“One, Nick Virgilio, said he was a member of the department but responded, ‘I don’t wish to comment,’” it added.

The paper said the comments in the group included anger at police and city officials and expressions of anxiety “about policing what has often been a dangerous event.

“Why is everyone calling this a parade,” it quoted one as saying. “It’s a scheduled riot.” Another said: “We were widely outnumbered. It was an eerie feeling knowing we could be overrun at any moment.”

“Welcome to the Liberal NYC Gale,” said another, according to the Times, “where if the cops sneeze too loud they get investigated for excessive force but the ‘civilians’ can run around like savages and there are no repercussi­ons.”

“They can keep the forced overtime,” said one writer, the paper said, adding that the safety of officers comes “before the animals.”

Wrote another: “Bloodbath!!! The worst detail to work,” The Times said.

The paper said the page — though visible to any Facebook user before it vanished into the digital ether — appears to have drawn no public notice until an obscure criminal case in State Supreme Court in Brooklyn last month: the gun possession trial of an out-of-work Brooklyn food-service worker named Tyrone Johnson.

The Times said his defense lawyers put many of the controversial remarks before the jury.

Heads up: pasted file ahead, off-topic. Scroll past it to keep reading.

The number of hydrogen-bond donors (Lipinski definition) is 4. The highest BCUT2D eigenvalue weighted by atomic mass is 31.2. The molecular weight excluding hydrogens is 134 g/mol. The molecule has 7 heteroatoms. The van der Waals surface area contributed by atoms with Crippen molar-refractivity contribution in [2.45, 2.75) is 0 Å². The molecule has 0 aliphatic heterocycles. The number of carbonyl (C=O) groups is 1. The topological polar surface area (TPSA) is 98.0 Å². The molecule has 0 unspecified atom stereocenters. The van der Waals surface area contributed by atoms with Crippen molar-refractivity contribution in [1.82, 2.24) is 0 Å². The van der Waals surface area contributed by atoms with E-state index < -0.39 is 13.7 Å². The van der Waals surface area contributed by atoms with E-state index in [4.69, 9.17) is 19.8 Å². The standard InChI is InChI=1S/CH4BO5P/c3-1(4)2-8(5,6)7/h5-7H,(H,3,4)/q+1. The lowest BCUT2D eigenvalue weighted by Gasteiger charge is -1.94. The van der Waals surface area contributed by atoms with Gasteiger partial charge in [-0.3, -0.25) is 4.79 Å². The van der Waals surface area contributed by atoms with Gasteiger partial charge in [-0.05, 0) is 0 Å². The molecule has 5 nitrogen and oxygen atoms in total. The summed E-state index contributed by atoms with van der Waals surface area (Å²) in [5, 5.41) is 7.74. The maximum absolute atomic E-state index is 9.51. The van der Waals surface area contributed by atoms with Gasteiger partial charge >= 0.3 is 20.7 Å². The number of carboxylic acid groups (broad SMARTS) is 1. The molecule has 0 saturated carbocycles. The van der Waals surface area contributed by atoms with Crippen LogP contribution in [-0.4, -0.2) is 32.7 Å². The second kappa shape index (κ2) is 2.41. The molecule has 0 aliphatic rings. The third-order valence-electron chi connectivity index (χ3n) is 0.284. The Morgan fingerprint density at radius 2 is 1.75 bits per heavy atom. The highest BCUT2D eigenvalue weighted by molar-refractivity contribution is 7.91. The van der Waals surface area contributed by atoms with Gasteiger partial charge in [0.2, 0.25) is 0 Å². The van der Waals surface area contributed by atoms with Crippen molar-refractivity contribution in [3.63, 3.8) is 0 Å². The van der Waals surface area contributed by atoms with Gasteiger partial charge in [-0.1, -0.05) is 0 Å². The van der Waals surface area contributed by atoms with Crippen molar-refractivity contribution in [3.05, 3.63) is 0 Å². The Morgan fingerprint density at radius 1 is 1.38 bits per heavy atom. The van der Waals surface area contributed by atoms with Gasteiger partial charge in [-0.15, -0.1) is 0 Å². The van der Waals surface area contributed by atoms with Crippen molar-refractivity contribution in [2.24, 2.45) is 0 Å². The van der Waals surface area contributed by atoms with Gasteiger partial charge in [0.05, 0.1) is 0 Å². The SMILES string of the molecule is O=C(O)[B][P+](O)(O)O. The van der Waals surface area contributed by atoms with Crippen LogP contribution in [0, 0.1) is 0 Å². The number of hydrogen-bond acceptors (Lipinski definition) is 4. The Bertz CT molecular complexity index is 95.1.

But, it said, when that, too, seemed to draw little notice outside the courthouse, the lawyers, Benjamin Moore and Paul Lieberman of Brooklyn Defender Services, provided a digital copy of the Facebook conversation to the paper, saying it raised broad questions about police attitudes.

While preparing for the trial, the Times said Moore checked to see if the officer who had arrested his client, Sgt. Dustin Edwards, was on Facebook. It said he was.

“Mr. Moore noticed that Sergeant Edwards’s profile showed he belonged to a Facebook group formed, it said, for ‘N.Y.P.D. officers who are threatened by superiors and forced to be victims themselves by the violence of the West Indian Day massacre,’” the paper said.

It said the group’s title, “No More West Indian Day Detail,” attracted Moore’s attention because Sergeant Edwards had arrested Johnson in the predawn hours of the celebrations before the parade in 2010.

According to the Times, Moore said that when he clicked on the link — the page was apparently public — and began reading a conversation that ran 70 printed pages, he was struck by what seemed to be its “reckless explicitne­ss.”

“I found it astounding,” the paper quoted Moore as saying.

It said Moore made a digital copy, but when he looked two days later, “all trace of the group was gone.”

At the trial, the defense lawyers argued that the gun Sergeant Edwards said he found near their client had not belonged to Johnson. Johnson is black and lived in the parade area.

The defense suggested that Sergeant Edwards might have planted the gun, the Times said.

On Nov. 21, the jury acquitted Johnson, the Times said.

Updated 5:59 pm, July 9, 2018
Today’s news:
Share on TwitterTweet
Share on Facebook
Subscribe

Don’t miss our updates:

Reader feedback

Comments closed.

Don’t miss out!

Stay in touch with your community. Subscribe to our free newsletter:

Optional: